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  1. JDK
  2. JDK-8287418

riscv: Fix correctness issue of MacroAssembler::movptr



    • Type: Bug
    • Status: Resolved
    • Priority: P3
    • Resolution: Fixed
    • Affects Version/s: 19
    • Fix Version/s: 19
    • Component/s: hotspot
    • Subcomponent:
    • Introduced In Version:
    • Resolved In Build:
    • CPU:
    • OS:


      MacroAssembler::movptr() is designed to load a 47-bit (unsigned) address constant, ranging [0x0, 0x7FFF_FFFF_FFFF], and a special case -1 (the Universe::non_oop_word() as we know, which is 0xFFFF_FFFF_FFFF_FFFF). The former ones are inside a sv48 address space range[1]. Please note that under sv48 a valid address has the bit 47 equal to 0 in user space, so that MacroAssembler::movptr() could handle all cases under sv48. However, when loading an immediate value ranging [0x7FFF_8000_0000, 0x7FFF_FFFF_FFFF] using it, the results would wrongly become [0xFFFF_7FFF_8000_0000, 0xFFFF_7FFF_FFFF_FFFF], which indicates the MSB has polluted high bits in rare cases.

      MacroAssembler::movptr() is a composition of `lui+addi+slli+addi+slli+addi`, and all of them are signed operations, MIPS alike.
      Precisely, the first `lui+addi` aims to load the first 32-bit; then the `slli+addi` would load the 11-bit; finally the last `slli+addi` is going to load the remaining 5-bit.

      To deal with this, there are two approaches:

      (a) Using an addiw to replace the first addi. addiw has nearly the same semantics as addi, but after the operation the result would be sign-extended according to the bit 31. Due to this feature, we could use this to clean up the dirty high bits at all times. This could also handle the (-1) case. However, Assembler::li32(), which is composed of `lui+addiw`, will conflict with the new implementation, needing further adaptations. (Personally I a bit dislike of that)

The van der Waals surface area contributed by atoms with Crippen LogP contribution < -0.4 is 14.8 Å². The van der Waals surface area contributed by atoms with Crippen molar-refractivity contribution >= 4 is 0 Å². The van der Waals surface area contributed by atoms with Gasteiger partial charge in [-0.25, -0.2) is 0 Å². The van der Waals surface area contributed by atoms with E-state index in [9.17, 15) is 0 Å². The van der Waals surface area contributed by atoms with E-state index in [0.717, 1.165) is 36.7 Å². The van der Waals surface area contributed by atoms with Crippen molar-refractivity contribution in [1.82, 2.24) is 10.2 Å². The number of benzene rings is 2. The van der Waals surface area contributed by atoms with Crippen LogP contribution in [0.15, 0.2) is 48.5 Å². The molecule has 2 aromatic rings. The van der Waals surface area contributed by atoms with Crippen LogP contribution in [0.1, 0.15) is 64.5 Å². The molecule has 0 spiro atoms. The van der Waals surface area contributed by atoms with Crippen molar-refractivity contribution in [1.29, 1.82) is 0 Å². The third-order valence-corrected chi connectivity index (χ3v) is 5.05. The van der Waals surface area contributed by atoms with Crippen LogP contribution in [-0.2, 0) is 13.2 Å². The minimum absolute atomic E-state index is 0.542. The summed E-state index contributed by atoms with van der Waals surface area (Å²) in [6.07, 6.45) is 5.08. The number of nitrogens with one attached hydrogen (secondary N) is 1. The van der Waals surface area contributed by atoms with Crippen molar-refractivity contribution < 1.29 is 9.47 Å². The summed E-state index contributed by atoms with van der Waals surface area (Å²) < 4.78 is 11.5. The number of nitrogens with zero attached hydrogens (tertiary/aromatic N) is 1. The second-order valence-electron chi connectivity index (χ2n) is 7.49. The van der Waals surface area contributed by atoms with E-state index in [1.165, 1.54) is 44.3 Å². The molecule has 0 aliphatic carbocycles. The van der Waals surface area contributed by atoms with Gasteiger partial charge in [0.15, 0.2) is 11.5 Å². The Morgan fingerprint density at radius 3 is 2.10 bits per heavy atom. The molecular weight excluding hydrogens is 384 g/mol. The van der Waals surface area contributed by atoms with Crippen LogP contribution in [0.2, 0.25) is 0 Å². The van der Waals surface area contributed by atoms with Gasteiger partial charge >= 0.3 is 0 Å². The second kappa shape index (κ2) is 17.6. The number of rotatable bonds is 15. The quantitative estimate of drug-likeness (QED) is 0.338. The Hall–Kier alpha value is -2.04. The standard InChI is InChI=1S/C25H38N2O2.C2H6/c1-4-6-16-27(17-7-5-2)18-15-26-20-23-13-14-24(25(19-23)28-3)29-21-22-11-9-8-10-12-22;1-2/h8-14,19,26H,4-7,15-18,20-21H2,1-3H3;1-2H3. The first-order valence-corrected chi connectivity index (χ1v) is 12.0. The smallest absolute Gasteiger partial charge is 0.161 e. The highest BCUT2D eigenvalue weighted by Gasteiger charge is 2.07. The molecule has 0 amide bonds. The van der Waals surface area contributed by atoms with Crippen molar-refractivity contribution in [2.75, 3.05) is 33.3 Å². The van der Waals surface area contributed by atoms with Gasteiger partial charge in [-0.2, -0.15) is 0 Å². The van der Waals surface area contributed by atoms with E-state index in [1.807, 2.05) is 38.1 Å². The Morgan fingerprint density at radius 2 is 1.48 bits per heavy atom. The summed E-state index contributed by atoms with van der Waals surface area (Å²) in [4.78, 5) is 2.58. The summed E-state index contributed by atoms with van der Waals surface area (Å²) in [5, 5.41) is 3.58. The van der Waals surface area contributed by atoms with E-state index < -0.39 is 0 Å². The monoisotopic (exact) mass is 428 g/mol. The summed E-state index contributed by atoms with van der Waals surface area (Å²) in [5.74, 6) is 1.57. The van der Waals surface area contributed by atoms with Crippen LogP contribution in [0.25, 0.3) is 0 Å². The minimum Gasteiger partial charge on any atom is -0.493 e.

(b) Alike V8's implementation [2], the trick here is it loads only the first 31-bit using `lui+addi`, with a leading 0 as the bit 31. So this one could prevent this issue at the beginning. As a trade-off, we need to shift one another bit because the leading 0 occupies one bit. Also this one could also handle the (-1) case as well after minor adaptations. (I like this one)

      This problem could be reproduced using `-XX:CompressedClassSpaceBaseAddress=0x7FFFF8000000 -XX:CompressedClassSpaceSize=40M -Xshare:off` with fastdebug build, and on Qemu only, for currently I have no access to hardware that supports sv48, and the kernel Ubuntu[3] relies on is Linux 5.15. The kernel (TIP) would first check if hardware sponsors sv57, if not then fall back to sv48, and so on. It is not until Linux 5.17 that sv48 is supported[4]. So this issue could never be reproduced on my boards. But fortunately Qemu could sponsor this, because one could mmap an address in 48-bit address space even in a user-level Qemu.

      Tested with `-XX:CompressedClassSpaceBaseAddress=0x7FFFF8000000 -XX:CompressedClassSpaceSize=40M -Xshare:off` (reproducible) on Qemu with hotspot tier1 (we should ignore OOM caused the compressed class space), and other tiers are on the way.
      Testing sanity hotspot tier1~tier4 (could not reproduce). Tier1 is finished without new failures.

      [1] https://github.com/riscv/riscv-isa-manual/blob/9ec8c0105dbf1492b57f6cafdb90a268628f476a/src/supervisor.tex#L1999-L2006
      [2] https://github.com/v8/v8/blob/main/src/codegen/riscv64/assembler-riscv64.cc#L3479-L3495
      [3] https://cdimage.ubuntu.com/releases/22.04/release/
      [4] https://www.phoronix.com/scan.php?page=news_item&px=Linux-5.17-RISC-V-sv48


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              xlinzheng Xiaolin Zheng
              xlinzheng Xiaolin Zheng
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